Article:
A voice detection signal output from the voice detection circuit 58 is also delivered to the voice command request circuit 78. In the voice command request circuit 78, a voice detection signal is applied to one input terminal of the AND gate 79. A voltage signal D from a MF signal detector 80 is applied to the other input terminal of the AND gate 79. This voltage signal D is ordinarily at H level. Thus, the AND gate 79 responds to input of the voice detection signal to output a signal of H level. This signal of H level is applied to one input terminal of an AND gate 81. An inverted signal of an ID detection signal from an ID control circuit 82 is applied to the other input terminal of the AND gate 81. This ID detection signal is ordinarily at L level. Thus, the AND gate 81 outputs a signal of H level. This signal is output to the start terminal 44 through an OR gate 83.

Referring to FIG. 1, the signal of H level from the start terminal 44 is inputted to the control circuit 43. Responding to this, the control circuit 43 outputs a voice command request signal to the switch SW7 and the voice command request terminal 45 of the automatic answering circuit 5. Thus, the switch SW7 is turned ON, whereby the circuit state is set so that a voice signal from the office line is input to the speech recognition circuit 41.

Referring to FIG. 2, the voice command request signal is input from the voice command request terminal 45 to a timer circuit 84. In the timer circuit 84, a retriggerable timer 85 is triggered by a voice command request signal to initiate a time counting operation. Simultaneously with this, the voice command request signal is input to respective (CK) terminals of a divide by N counter 86 and a trinary counter 87 in the ID control circuit 82. As a result, the trinary counter 87 sets the count value to 1 to output signals of H, L and L levels from Q0, Q1 and Q2 terminals, respectively. These signals are inputted to AND gates 88, 89 and 90, respectively. The voice command request signal is further input also to an AND gate 92 in a command control circuit 91 and a tone generation circuit 93. The tone generation circuit 93 can generate three kinds of different tones of a voice command request tone, an ID accept (ID-OK) tone, and an ID negate (NG) tone. When the tone generator circuit 93 receives a voice command request signal, it generates a voice command request tone. This voice command request tone is transmitted to the voice output terminal 38 through the adder 57.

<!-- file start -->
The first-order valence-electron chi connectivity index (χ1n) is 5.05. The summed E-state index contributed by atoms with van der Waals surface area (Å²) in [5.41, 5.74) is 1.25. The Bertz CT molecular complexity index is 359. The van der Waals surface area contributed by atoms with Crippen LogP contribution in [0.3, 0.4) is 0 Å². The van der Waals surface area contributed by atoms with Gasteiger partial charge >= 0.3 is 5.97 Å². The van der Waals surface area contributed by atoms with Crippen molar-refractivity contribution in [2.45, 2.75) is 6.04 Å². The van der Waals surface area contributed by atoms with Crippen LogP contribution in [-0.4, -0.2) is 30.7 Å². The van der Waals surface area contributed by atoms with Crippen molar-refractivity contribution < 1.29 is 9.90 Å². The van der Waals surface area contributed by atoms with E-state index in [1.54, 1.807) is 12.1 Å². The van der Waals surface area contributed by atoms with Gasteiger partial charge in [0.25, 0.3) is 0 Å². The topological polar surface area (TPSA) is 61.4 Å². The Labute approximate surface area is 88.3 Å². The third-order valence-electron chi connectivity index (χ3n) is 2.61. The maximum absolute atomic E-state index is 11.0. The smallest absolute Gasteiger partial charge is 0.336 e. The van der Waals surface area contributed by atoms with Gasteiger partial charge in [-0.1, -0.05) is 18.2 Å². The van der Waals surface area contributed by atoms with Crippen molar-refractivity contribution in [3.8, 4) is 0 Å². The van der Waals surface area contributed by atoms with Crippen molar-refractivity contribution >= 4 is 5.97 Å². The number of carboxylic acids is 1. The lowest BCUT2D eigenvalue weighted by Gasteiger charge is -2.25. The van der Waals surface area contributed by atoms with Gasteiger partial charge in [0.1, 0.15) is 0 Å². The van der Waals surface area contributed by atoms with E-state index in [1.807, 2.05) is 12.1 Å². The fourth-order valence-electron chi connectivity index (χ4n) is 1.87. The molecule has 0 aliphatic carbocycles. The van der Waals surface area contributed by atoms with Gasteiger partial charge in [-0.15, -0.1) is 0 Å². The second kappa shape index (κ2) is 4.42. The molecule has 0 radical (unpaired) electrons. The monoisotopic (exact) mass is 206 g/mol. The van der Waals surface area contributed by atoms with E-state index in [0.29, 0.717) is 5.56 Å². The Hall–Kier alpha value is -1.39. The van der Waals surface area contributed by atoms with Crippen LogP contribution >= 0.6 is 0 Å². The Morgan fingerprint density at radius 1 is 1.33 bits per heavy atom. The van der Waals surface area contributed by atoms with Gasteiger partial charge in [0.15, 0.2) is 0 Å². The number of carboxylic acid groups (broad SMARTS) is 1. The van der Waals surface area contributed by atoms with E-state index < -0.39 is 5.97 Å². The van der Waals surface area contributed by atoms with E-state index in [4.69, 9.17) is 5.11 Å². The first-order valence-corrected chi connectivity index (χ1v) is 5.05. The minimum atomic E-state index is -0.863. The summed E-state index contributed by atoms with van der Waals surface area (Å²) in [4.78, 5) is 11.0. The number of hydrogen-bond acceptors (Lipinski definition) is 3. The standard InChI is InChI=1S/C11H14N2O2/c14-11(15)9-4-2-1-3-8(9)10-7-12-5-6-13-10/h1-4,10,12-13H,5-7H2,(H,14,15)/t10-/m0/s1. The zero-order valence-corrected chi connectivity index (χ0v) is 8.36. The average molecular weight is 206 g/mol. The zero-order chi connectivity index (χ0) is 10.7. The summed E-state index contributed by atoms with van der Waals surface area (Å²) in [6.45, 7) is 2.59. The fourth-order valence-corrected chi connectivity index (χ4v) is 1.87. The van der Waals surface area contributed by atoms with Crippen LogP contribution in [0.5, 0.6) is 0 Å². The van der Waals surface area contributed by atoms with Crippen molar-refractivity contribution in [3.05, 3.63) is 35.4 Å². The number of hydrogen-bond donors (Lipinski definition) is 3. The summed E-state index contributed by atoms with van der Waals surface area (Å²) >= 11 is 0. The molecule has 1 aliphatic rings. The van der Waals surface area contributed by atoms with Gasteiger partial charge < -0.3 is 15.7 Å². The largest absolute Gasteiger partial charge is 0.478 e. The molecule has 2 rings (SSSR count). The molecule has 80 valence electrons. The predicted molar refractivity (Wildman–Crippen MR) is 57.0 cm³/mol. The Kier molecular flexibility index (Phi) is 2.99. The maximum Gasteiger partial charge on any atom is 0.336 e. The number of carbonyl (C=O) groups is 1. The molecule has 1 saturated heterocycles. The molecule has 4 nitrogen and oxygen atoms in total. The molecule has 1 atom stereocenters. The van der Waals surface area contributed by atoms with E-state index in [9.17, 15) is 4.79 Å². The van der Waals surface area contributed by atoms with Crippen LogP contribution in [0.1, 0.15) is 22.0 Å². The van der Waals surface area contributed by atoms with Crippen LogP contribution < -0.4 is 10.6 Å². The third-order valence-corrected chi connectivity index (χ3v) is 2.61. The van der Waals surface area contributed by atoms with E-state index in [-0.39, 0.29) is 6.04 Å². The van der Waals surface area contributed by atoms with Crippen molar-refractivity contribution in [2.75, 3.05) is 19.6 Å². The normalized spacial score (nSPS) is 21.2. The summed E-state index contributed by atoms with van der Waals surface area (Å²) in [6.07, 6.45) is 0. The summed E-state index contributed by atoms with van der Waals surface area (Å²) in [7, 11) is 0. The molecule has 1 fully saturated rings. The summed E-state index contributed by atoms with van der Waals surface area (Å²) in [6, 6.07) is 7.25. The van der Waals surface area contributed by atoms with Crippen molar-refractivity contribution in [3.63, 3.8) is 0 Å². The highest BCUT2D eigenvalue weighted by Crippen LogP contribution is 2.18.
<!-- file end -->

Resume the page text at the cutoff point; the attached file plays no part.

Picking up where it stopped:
Referring to FIG. 1, a voice command request tone transmitted from the voice output terminal 38 of the automatic answering circuit is input from the MF signal input terminal 21 to the speech network 9, and is transmitted to the office line through the internal speech line 8. Listening to a voice command request tone, a calling subscriber speaks a word corresponding to a dial number of the first digit. In this embodiment, the ID code is composed of dial numbers of three digits. It is now assumed that these digits are expressed as ID1, ID2, and ID3, respectively. It is further assumed that there are provided three kinds of commands of OGM recording command, ICM playback command, and recording/playback stop command. Let suppose that actual dial numbers and words are determined in advance with respect to these commands as shown in the Table 1 in this embodiment.

              TABLE 1______________________________________            DIAL NO. WORD______________________________________ID        ID1          1          TOKYOCODE      ID2          2          KYOTO     ID3          3          OHSAKACOMMAND   OGM          4          RECORD     RECORDING     ICM          5          PLAY     PLAYBACK     STOP         #          STOP______________________________________